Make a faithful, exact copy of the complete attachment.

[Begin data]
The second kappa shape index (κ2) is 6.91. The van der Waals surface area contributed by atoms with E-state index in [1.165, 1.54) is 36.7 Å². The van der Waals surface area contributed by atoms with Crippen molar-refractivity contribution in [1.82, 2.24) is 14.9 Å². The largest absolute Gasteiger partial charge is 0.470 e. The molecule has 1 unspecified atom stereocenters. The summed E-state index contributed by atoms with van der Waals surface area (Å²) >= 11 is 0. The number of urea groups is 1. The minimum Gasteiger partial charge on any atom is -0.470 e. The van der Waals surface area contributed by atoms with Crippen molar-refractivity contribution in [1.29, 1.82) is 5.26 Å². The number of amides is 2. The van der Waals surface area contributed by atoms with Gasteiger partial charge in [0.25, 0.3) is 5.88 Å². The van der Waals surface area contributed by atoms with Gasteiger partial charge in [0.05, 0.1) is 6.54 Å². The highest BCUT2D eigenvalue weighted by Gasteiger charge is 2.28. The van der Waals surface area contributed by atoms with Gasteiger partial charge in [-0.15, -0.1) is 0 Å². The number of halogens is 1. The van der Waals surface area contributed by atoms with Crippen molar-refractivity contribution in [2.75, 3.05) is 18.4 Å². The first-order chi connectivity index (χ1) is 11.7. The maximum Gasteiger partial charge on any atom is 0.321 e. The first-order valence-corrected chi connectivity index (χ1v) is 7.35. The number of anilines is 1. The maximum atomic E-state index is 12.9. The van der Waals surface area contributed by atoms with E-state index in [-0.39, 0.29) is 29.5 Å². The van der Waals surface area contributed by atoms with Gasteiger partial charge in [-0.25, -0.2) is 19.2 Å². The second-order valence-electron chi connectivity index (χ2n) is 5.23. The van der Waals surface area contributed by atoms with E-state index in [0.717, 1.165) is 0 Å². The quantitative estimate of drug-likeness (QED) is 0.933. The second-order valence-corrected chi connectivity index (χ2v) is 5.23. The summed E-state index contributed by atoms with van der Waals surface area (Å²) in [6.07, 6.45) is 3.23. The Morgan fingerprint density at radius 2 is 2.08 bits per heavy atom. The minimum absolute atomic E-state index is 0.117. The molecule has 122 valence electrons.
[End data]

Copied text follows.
The second kappa shape index (κ2) is 6.91. The van der Waals surface area contributed by atoms with E-state index in [1.165, 1.54) is 36.7 Å². The van der Waals surface area contributed by atoms with Crippen molar-refractivity contribution in [1.82, 2.24) is 14.9 Å². The largest absolute Gasteiger partial charge is 0.470 e. The molecule has 1 unspecified atom stereocenters. The summed E-state index contributed by atoms with van der Waals surface area (Å²) >= 11 is 0. The number of urea groups is 1. The minimum Gasteiger partial charge on any atom is -0.470 e. The van der Waals surface area contributed by atoms with Crippen molar-refractivity contribution in [1.29, 1.82) is 5.26 Å². The number of amides is 2. The van der Waals surface area contributed by atoms with Gasteiger partial charge in [0.25, 0.3) is 5.88 Å². The van der Waals surface area contributed by atoms with Gasteiger partial charge in [0.05, 0.1) is 6.54 Å². The highest BCUT2D eigenvalue weighted by Gasteiger charge is 2.28. The van der Waals surface area contributed by atoms with Gasteiger partial charge in [-0.15, -0.1) is 0 Å². The number of halogens is 1. The van der Waals surface area contributed by atoms with Crippen molar-refractivity contribution in [2.75, 3.05) is 18.4 Å². The first-order chi connectivity index (χ1) is 11.7. The maximum Gasteiger partial charge on any atom is 0.321 e. The first-order valence-corrected chi connectivity index (χ1v) is 7.35. The number of anilines is 1. The maximum atomic E-state index is 12.9. The van der Waals surface area contributed by atoms with E-state index in [-0.39, 0.29) is 29.5 Å². The van der Waals surface area contributed by atoms with Gasteiger partial charge in [-0.25, -0.2) is 19.2 Å². The second-order valence-electron chi connectivity index (χ2n) is 5.23. The van der Waals surface area contributed by atoms with E-state index in [0.717, 1.165) is 0 Å². The quantitative estimate of drug-likeness (QED) is 0.933. The second-order valence-corrected chi connectivity index (χ2v) is 5.23. The summed E-state index contributed by atoms with van der Waals surface area (Å²) in [6.07, 6.45) is 3.23. The Morgan fingerprint density at radius 2 is 2.08 bits per heavy atom. The minimum absolute atomic E-state index is 0.117. The molecule has 122 valence electrons.